Photographer Lucas Cesário aims to counter misrepresentations of the Black queer community in Rio
The Rio-born photographer is proud of where he comes from and therefore wants to show his viewers – and those like him – the beauty of his locality.
- Ayla Angelos
- 25 October 2021
Lucas Cesário was born in Realengo, a suburb west of Rio de Janeiro that’s continued to be neglected by the state. Directly affecting the population – “which is majority poor and Black, with almost no access to art and culture,” Lucas says – he, therefore, grew up thinking that art was never a viable option for him. Luckily, he spawned an interest in cinema which encouraged him to pursue his studies in the audiovisual arts. “In the hopes of starting my studies with some background knowledge, I took a photography course which has always been the area I felt connected to the most,” he tells It’s Nice That. “With time, I started working with fashion, where I saw a possibility to create work where I could put in evidence of the narratives of my community, making me turn my camera on the issues regarding our own territory.”
Inspired by the politics and world around him, Lucas’ portfolio is deeply personal in both its artistic style and the topics that he explores. His portraiture reveals intimate details of his subjects, sun-drenched landscapes and candid moments of his local neighbours; his work is utterly transformative and, in some ways, a remedial way to express himself. “I think first of all it comes from my experience as a Black gay man transiting between the peripheries and the white elitist world of arts,” he explains of his influences. “That has raised a lot of questions that are addressed in my body of work.” In other corners of his inspiration pool, Lucas turns to the people he meets while “navigating through contrasting worlds” – his family, friends, and neighbours as well as the LGBTQIA+ Black communities and the artists that he shares common grounds with.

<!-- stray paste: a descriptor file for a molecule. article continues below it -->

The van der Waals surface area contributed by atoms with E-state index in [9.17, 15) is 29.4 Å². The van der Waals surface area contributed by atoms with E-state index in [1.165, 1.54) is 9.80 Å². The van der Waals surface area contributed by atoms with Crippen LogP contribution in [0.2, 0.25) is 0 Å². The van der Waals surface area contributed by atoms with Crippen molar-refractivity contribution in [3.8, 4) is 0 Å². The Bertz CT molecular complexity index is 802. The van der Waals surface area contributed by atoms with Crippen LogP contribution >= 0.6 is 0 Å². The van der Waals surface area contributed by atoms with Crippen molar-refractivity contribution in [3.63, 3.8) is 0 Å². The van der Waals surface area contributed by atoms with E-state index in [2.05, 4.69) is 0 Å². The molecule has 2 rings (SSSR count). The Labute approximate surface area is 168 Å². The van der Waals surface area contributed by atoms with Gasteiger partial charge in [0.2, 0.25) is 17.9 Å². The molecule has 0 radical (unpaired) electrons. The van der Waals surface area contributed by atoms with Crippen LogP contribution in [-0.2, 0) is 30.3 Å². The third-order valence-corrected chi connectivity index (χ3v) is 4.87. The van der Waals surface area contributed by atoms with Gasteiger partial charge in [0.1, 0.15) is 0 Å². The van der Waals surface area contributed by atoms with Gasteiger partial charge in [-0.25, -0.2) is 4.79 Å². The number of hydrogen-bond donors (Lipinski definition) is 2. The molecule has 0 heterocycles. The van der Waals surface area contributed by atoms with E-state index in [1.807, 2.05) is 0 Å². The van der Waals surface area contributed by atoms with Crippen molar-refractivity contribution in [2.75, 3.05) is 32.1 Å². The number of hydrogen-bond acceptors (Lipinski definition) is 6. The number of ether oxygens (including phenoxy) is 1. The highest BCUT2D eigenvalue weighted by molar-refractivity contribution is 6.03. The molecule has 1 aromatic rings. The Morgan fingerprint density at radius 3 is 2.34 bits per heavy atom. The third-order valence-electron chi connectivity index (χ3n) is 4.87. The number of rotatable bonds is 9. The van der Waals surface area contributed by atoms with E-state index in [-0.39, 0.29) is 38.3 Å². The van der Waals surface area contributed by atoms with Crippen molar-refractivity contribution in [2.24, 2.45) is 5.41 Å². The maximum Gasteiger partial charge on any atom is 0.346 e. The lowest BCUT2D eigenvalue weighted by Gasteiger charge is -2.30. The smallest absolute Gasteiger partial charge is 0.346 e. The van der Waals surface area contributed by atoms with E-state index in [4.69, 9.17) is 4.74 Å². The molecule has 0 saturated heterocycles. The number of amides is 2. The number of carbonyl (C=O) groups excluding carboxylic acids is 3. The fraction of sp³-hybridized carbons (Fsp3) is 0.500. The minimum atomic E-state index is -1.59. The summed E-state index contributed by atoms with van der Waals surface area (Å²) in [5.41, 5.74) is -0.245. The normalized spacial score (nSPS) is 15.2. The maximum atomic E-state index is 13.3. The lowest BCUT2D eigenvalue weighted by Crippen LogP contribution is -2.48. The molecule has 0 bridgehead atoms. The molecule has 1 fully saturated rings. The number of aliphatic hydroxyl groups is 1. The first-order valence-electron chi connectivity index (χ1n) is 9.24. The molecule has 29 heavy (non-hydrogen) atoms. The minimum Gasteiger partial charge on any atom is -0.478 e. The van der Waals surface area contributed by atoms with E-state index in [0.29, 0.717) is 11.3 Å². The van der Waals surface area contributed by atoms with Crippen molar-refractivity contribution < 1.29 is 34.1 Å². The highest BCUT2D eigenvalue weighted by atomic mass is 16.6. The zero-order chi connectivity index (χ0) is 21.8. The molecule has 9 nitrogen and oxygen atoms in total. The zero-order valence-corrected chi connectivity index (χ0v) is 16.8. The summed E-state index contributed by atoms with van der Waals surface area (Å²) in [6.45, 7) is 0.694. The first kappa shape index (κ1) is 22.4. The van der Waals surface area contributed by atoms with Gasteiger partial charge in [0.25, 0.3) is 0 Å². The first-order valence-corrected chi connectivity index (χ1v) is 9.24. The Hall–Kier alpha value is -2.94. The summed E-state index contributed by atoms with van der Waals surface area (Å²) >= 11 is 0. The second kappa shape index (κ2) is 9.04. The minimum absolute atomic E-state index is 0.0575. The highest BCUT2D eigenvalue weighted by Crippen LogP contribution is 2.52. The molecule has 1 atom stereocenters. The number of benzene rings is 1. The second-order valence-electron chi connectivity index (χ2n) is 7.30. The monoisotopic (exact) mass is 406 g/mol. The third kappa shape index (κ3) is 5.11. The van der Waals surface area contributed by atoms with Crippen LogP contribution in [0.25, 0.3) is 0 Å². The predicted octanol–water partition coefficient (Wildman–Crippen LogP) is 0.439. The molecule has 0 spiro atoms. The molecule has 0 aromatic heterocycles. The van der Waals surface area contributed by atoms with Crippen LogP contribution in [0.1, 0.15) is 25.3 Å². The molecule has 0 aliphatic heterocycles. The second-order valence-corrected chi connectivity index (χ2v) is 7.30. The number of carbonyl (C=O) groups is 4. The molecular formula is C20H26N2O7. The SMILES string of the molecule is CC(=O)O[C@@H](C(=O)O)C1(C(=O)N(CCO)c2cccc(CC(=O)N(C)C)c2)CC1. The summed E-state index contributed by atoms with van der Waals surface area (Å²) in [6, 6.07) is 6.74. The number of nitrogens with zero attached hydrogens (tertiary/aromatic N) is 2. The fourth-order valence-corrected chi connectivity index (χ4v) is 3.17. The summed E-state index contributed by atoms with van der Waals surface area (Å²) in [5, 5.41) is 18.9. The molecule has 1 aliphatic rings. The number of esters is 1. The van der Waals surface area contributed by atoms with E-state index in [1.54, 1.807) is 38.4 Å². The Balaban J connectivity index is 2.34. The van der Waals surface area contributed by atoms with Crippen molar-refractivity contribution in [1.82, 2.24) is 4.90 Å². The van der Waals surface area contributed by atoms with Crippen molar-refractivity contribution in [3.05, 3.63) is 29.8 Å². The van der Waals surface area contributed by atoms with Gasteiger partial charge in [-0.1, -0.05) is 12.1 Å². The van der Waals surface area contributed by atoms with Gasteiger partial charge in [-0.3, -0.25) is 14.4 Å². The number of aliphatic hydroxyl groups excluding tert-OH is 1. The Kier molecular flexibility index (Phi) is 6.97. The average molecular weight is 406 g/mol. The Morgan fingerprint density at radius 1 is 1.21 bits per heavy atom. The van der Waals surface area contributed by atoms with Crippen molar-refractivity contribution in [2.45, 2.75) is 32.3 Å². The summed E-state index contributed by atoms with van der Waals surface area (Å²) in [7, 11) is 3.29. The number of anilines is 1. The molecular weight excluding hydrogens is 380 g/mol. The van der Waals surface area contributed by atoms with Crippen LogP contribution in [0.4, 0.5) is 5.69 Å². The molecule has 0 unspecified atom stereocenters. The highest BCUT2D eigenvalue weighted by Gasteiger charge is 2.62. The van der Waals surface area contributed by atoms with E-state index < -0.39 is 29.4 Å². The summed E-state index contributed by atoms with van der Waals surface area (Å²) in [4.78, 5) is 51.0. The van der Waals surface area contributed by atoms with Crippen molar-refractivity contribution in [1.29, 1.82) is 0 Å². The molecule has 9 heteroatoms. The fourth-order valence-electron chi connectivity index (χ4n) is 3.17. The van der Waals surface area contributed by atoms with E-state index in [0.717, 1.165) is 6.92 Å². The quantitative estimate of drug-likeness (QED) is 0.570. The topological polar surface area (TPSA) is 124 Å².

Once inspiration has been sparked, Lucas will take to the streets to begin the physical process of shooting. Over time, he’s made to sure keep the habit of getting out and about as much as possible, and at different times of the day, meaning he’s able to observe the different light and how it seeps onto the neighbourhood. “Part of it comes from my experience within the camera industry, where I’ve learnt to work quite methodically,” he adds. Much of the process is also spent in the preliminary stage, where the photographer will dive into the planning, research and concept – during which he’ll scout locations, look for materials to work with the set, or get in touch with possible artists for collaboration. “I try to gather everything I need to compose beforehand so I can picture the shot before even taking it.”
Of late, Lucas has been keeping busy and has released a medley of projects delving into his neighbourhood and the people that occupy it. Recently, his work has been featured by Nataal for its intimate documentation of Brazil – published as part of a series entitled From Brazil, With Love and Optic Games, that’s spearheaded by Ode, a São Paulo-based stylist, writer and curator who interviews artists around the ideas of representation and the diaspora. Lucas and his vibrantly rich photography are currently making waves in the industry, and all for the right reasons too; it reveals a sincere and necessary depiction of life in Rio.
Bonfim is one of Lucas’ favourite pieces, mostly because it was his first independent project where he was able to “translate some of the matters addressing the history of my territory, of my people and to speak about the youth I belong to,” he notes. The protagonist in the image gazes down towards the lens, while a cluster of colourful strands decorates the top of their head – a decorative addition and “typical ornament of Afro-Brazilian origin that was co-opted by the catholic church.” Elsewhere, Lucas points out the series Fim de Trade em Realengo, which was taken during his very first photography walks around the neighbourhood – at a time when he was working in the fashion industry and “college had distanced me from my territory.” But this series brought him closer to home and resulted in a cinematic and spellbinding picture of his locality’s architecture: “Getting to photograph the place I was raised in was very important to me. I love this shot because it shows the entrance to my house.”
Lucas is proud of the place he comes from and, through his empowering photography, he hopes he can alter – and therefore thrash – the negative stereotypes often placed on his community by the western media. “I often notice the strange look on people’s faces when they see me shooting around the suburbs as if there was nothing interesting there for me to photograph,” he says. “This is all a consequence of colonisation, and a media that is not inclusive and has always gazed upon these places with negativity. And when we talk specifically about the Black queer population in the suburbs, things become even more problematic. Through my work, I try to change the misrepresentation of the community and spaces I feel part of.”
Lucas Cesário: Morro do Cavalão (gah) I (Copyright © Lucas Cesário, 2020)
About the Author
Ayla was an editorial assistant back in June 2017 and has continued to work with us on a freelance basis. She has spent the last seven years as a journalist, and covers a range of topics including photography, art and graphic design. Feel free to contact Ayla with any stories or new creative projects.